Hartsfields Landing rover, a small, earth-observing lander designed to study Mars in the wake of the Apollo 11 landing, has landed on Mars in a stunning video by researchers at NASA and The Planetary Society.
The rover has spent weeks in orbit at the Martian equator, studying how the planet’s surface and atmosphere change under the influence of solar wind and Martian atmospheric pressures.
The spacecraft has also been collecting samples, including Martian soil samples, to understand how it would have developed on the planet.
Hartsfield landed in early November, making it the third rover mission to reach Mars.
The first was Opportunity in 2012.NASA’s Jet Propulsion Laboratory, a division of the California Institute of Technology, designed and built the lander to study Martian atmospheric processes in the absence of any natural or human intervention.
The rover was originally named MRO, for the acronym for the Mars Orbiter Project, which was established in 1976 by the United States to study the Red Planet.
The acronym has since been changed to Hartsfeld, in honor of the Hartsford, Connecticut, area.
In the video, the rover’s three-man crew, scientists at JPL, manages engineer and project manager Paul Feser, project manager John Lasseter, and mission operations engineer Tom Goss.
Hartsworth landed on the Red Sea near the coast of Israel on November 6.
The mission is managed by JPL’s Marshall Space Flight Center in Huntsville, Alabama.
The team has used the rover to collect soil samples for its first two studies of Martian soils.
On November 7, they collected samples from a clay-rich area near the base of a steep mountain.
They plan to continue their studies of soil conditions for the next several weeks.
The Mars rover team is currently gathering soil samples in an area near its landing site, a site called the “Sierra Point” (pronounced SPAH-pow) site.
It’s near a steep cliff and a deep basin called a “wet pit.”
The team has also planned to drill into a clay basin near the site.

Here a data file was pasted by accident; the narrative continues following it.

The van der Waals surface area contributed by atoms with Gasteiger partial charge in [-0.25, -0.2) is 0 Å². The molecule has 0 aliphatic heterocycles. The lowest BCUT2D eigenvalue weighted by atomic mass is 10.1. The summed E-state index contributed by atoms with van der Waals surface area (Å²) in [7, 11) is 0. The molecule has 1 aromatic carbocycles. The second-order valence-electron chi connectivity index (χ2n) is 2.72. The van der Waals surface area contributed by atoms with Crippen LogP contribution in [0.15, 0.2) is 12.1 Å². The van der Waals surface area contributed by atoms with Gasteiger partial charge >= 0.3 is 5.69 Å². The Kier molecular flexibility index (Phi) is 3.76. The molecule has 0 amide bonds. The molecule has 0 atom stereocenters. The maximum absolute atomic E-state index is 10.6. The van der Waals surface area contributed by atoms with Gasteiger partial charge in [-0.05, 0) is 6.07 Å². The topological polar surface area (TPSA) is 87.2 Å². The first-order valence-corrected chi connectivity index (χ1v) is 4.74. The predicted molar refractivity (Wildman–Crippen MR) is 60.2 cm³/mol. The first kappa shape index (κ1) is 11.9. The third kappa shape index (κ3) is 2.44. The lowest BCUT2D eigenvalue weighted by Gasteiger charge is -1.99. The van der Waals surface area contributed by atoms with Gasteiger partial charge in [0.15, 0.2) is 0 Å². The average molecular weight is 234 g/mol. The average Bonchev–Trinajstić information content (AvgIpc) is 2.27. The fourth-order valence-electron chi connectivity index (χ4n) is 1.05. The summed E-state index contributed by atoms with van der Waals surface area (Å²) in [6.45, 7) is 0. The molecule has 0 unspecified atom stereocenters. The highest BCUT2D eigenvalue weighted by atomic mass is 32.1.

They will use the clay to create clay minerals and conduct experiments.
The lander will also be studying the impact conditions on Mars as the planet heats up and expands.
The team is planning to conduct a series of science measurements and to analyze the impact of a large impact event.
The scientists have made a number of observations that are expected to be of interest to future missions to Mars.
The science team plans to conduct further study of the impact area in the dry season, and to conduct future studies to investigate the impact environment, such as the formation of Martian rocks, water, and the presence of minerals.
They hope to make a discovery that will help determine the extent to which the planet was hospitable to life in the past, and what the planet will be like in the future.
The Hartsfords landed on November 8, and will continue on to Mars and back.
Hartsfields landing rover was designed and manufactured by Jpl and the Planetary Society, a nonprofit organization dedicated to exploring the solar system and exploring life beyond Earth.
The Hartsfall landing rover will be the second lander launched by Jspc in 2016.JPL manages JSpc’s Marshall space flight center for NASA.
The Jet Propulsing Laboratory is a division for the California Department of Science, Technology and the Arts.
For more information about the landing, visit:http://www.nasa.gov/landing